A common refrain from the againsters is "we're spending all this money downtown, and nothing is coming of it." I hear this said constantly on the blogs, on the QCTimes.comments, at Hamerlinck's meeting, etc.
Its not true.
Downtown is doing much, much better than it was before River Renaissance. Driving through it tonight, there were people walking on almost every block. A new coffee shop just opened up in the former Java Hut. A new restaurant/bar just opened next door to another new bar, Shenanigans. The Mode gallery recently opened up on 3rd, and I could see several people browsing in there this evening. Final Fridays brings out hundreds of artists and art fans to the Bucktown Center for the Arts every month. Centro is always busy, and I often see large crowds at Mojo's listening to live music. Ad Group relocated to downtown, Chenhalls Staffing moved from Brady down the hill to 2nd street, and Living Passions opened up a studio/coffee shop. Developers are suddenly interested in redeveloping new areas of downtown, including the proposed market district.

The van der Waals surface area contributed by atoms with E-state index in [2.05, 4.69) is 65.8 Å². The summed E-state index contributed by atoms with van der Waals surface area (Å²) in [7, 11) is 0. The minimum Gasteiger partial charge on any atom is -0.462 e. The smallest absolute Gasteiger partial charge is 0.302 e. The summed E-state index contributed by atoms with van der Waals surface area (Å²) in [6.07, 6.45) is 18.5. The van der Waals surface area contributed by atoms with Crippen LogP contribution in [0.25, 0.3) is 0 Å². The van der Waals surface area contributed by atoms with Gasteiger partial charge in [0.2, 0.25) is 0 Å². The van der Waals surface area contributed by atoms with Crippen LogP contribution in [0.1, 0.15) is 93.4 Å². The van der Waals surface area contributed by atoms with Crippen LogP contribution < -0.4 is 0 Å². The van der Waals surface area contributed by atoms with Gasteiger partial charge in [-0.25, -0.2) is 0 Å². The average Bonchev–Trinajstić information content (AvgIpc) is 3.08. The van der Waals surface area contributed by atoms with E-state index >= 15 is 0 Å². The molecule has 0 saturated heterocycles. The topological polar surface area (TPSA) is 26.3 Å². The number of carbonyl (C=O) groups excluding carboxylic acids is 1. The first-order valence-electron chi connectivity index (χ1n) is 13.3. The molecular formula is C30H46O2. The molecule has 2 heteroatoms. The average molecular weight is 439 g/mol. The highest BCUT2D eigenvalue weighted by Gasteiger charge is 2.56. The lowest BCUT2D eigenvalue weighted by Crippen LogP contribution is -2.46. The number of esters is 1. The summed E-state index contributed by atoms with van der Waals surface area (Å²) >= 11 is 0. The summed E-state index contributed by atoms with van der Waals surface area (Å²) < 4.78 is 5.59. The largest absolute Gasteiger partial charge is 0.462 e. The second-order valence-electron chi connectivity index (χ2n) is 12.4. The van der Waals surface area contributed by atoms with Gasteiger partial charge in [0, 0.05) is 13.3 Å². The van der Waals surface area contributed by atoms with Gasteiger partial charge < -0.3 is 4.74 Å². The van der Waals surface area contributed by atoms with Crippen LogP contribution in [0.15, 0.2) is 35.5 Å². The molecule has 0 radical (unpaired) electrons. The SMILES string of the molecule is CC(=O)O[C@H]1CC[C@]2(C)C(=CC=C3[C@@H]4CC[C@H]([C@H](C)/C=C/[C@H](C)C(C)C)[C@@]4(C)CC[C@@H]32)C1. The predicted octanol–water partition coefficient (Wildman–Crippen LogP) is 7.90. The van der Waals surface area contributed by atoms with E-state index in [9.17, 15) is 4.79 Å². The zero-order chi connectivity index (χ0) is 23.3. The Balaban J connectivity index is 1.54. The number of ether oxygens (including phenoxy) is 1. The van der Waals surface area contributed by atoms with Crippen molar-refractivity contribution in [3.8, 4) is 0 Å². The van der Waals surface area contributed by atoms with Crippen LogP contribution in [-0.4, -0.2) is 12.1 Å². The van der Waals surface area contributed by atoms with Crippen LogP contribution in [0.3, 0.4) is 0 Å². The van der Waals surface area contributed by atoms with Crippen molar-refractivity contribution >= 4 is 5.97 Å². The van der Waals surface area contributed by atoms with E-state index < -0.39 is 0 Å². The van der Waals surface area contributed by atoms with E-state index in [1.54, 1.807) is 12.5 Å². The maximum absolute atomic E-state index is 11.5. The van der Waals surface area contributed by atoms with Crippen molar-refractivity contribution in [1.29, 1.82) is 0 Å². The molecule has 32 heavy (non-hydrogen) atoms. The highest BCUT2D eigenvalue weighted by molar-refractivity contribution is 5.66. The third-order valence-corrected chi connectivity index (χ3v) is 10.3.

The Davenport Lofts project is bringing hundreds of new residents to downtown. Alexander Company has said that they got interested in downtown Davenport because of our commitment shown through River Renaissance. The second phase of their loft apartments is under construction now, bringing additional local construction jobs with it. Secondary effects from the Alexander development include redevelopment of the Courtland into luxury apartments overlooking downtown. Houses around the area are being renovated, or at least re-sided. There are plans to demolish the old cement plan that Bill Wundram gets so upset about. All the new downtown residents are increasing the chances for more downtown commercial activity, including the possibility of a grocery store. The future has potential for additional mixed use development in the area between 4th and Federal and Iowa and River Drive, including the Crossings project under discussion. The Mississippi Hotel renovation will bring even more residents downtown, increasing street life and commercial demand.
You folks who oppose everything can keep telling yourselves that downtown is all empty museums and bridges to nowhere, but you're fooling yourselves.
River Renaissance is working.